Bruce Carleton, mandarin, points the way.
Fresh dog! Come and get it!
Every so often Americans get upset about people in Asia eating dog. I'm here to say two things: (1) Pigs are just as smart as dogs, and most of us have no problem eating their tortured flesh, and (2) Dog can be very tasty. I've had it in Manado and Saigon (where, when dog meat is in short supply, they will prepare a pork dish called gia cay -- "fake dog"), but the best was in Aru. I was stuck on this desolate atoll for a week waiting for a boat going my way. In Dobo, the princiapl municipality, the main form of entertainment consisted of waiting for tumbleweed to complete the eerily familiar scene; none ever came. The family I was staying with were very poor, so the daily fare was rice and taro. Toward the end of the week, Frangkie (that's how he spelled it) came in all excited: there was a dog at the market... would I spring for it? I did, and Mrs. Frangkie did it up proud. By the way, Frangkie's second son was named Jambris, which he figured was the closest spelling to "Jim Reeves" he could get away with. When I ran into him years later in Jakarta, he told me the daughter they had some time after my visit was named Brusiana. Lucky girl.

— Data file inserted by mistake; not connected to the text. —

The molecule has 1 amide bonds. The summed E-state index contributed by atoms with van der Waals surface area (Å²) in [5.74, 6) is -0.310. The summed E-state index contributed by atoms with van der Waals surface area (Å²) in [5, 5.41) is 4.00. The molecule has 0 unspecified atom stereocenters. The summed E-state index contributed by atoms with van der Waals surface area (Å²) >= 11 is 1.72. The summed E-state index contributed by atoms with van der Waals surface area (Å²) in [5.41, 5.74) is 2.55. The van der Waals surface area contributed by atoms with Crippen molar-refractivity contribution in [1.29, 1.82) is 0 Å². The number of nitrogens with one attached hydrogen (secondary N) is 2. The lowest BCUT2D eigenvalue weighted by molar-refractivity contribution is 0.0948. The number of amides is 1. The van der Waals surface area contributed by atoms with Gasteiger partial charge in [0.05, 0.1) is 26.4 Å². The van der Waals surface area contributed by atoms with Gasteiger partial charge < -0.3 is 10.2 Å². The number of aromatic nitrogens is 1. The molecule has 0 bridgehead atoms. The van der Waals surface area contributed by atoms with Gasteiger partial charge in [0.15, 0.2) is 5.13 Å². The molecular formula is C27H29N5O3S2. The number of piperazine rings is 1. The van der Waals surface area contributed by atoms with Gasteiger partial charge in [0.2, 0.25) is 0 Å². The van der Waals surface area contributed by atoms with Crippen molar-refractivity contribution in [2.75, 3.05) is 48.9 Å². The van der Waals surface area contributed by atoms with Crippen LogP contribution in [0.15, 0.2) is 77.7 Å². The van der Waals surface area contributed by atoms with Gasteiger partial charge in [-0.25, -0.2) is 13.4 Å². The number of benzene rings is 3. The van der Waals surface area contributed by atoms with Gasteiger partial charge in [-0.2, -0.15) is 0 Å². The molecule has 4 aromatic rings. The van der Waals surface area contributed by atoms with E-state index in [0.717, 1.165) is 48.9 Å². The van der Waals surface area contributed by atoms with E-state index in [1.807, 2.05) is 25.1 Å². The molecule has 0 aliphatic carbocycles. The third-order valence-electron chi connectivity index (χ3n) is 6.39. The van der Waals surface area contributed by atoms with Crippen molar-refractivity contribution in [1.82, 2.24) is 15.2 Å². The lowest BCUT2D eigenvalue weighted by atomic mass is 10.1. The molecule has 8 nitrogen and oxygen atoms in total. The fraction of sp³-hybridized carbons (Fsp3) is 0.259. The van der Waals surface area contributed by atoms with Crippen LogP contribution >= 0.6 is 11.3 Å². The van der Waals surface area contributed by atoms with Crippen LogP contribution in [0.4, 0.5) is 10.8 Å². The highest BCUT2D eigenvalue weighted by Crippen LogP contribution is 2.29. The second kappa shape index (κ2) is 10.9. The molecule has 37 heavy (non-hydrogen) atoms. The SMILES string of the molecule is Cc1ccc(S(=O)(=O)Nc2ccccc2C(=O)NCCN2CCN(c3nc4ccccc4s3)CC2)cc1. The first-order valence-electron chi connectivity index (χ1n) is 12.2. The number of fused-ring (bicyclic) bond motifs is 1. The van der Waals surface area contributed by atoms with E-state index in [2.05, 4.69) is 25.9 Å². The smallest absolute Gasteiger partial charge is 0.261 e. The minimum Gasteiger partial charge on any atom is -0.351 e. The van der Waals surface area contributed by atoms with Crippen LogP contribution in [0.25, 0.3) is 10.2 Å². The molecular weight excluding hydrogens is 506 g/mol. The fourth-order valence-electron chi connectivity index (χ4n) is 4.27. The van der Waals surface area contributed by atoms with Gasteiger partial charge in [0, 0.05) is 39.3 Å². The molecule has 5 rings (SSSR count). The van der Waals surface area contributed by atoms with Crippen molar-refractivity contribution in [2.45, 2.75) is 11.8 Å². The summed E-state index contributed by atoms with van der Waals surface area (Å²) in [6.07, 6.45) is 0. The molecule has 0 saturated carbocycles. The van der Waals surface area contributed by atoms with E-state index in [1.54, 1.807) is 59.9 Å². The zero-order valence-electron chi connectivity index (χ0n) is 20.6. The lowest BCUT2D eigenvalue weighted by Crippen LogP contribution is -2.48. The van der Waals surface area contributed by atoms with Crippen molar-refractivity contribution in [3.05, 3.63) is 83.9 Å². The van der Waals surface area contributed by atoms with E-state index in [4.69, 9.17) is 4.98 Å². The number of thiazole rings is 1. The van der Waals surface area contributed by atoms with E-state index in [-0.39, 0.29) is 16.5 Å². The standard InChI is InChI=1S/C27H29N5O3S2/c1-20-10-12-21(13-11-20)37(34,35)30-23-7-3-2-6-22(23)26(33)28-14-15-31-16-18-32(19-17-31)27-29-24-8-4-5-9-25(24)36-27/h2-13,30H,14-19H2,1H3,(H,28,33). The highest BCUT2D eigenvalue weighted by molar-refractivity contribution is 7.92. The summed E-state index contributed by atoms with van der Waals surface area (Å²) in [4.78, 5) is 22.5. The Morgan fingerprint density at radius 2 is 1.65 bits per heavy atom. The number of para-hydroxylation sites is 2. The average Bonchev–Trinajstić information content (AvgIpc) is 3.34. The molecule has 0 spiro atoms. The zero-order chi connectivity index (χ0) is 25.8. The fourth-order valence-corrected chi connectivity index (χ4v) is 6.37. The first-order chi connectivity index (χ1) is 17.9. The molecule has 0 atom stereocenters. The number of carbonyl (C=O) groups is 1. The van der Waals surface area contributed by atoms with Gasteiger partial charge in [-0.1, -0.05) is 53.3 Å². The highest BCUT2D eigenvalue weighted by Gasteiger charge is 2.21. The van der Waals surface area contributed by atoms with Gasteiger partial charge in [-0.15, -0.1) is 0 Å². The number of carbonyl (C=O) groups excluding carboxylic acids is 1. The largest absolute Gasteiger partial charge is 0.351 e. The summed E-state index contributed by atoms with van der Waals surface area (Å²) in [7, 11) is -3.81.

Try some rat,

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eccentric chef



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